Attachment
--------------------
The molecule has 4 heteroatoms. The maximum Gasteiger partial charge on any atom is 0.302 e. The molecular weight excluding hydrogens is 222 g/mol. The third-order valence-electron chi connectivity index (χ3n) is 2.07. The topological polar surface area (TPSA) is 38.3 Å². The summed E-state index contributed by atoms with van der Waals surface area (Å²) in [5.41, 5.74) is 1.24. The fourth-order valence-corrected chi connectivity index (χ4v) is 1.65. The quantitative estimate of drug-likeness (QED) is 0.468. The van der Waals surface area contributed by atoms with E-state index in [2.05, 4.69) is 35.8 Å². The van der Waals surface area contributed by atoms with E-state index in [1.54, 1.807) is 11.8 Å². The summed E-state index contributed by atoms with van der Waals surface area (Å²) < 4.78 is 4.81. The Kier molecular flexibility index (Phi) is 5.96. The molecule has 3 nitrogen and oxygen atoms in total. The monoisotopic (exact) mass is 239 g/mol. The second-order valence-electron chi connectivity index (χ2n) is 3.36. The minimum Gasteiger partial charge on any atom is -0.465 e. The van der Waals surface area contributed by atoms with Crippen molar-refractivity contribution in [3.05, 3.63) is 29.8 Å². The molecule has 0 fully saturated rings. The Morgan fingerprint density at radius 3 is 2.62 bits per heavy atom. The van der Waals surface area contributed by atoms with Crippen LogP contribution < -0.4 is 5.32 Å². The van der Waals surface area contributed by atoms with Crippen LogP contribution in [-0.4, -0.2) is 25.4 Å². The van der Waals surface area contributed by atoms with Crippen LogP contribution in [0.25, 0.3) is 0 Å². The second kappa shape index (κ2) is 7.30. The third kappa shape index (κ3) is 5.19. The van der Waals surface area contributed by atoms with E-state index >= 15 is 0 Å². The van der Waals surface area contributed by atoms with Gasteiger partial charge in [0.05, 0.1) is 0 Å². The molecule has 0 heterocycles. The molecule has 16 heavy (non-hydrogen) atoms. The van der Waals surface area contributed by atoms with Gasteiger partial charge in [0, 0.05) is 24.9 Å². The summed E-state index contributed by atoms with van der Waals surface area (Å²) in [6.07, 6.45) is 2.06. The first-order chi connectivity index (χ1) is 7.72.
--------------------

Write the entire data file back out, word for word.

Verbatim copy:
The molecule has 4 heteroatoms. The maximum Gasteiger partial charge on any atom is 0.302 e. The molecular weight excluding hydrogens is 222 g/mol. The third-order valence-electron chi connectivity index (χ3n) is 2.07. The topological polar surface area (TPSA) is 38.3 Å². The summed E-state index contributed by atoms with van der Waals surface area (Å²) in [5.41, 5.74) is 1.24. The fourth-order valence-corrected chi connectivity index (χ4v) is 1.65. The quantitative estimate of drug-likeness (QED) is 0.468. The van der Waals surface area contributed by atoms with E-state index in [2.05, 4.69) is 35.8 Å². The van der Waals surface area contributed by atoms with E-state index in [1.54, 1.807) is 11.8 Å². The summed E-state index contributed by atoms with van der Waals surface area (Å²) < 4.78 is 4.81. The Kier molecular flexibility index (Phi) is 5.96. The molecule has 3 nitrogen and oxygen atoms in total. The monoisotopic (exact) mass is 239 g/mol. The second-order valence-electron chi connectivity index (χ2n) is 3.36. The minimum Gasteiger partial charge on any atom is -0.465 e. The van der Waals surface area contributed by atoms with Crippen molar-refractivity contribution in [3.05, 3.63) is 29.8 Å². The molecule has 0 fully saturated rings. The Morgan fingerprint density at radius 3 is 2.62 bits per heavy atom. The van der Waals surface area contributed by atoms with Crippen LogP contribution < -0.4 is 5.32 Å². The van der Waals surface area contributed by atoms with Crippen LogP contribution in [-0.4, -0.2) is 25.4 Å². The van der Waals surface area contributed by atoms with Crippen LogP contribution in [0.25, 0.3) is 0 Å². The second kappa shape index (κ2) is 7.30. The third kappa shape index (κ3) is 5.19. The van der Waals surface area contributed by atoms with E-state index >= 15 is 0 Å². The van der Waals surface area contributed by atoms with Gasteiger partial charge in [0.05, 0.1) is 0 Å². The molecule has 0 heterocycles. The molecule has 16 heavy (non-hydrogen) atoms. The van der Waals surface area contributed by atoms with Gasteiger partial charge in [0, 0.05) is 24.9 Å². The summed E-state index contributed by atoms with van der Waals surface area (Å²) in [6.07, 6.45) is 2.06. The first-order chi connectivity index (χ1) is 7.72.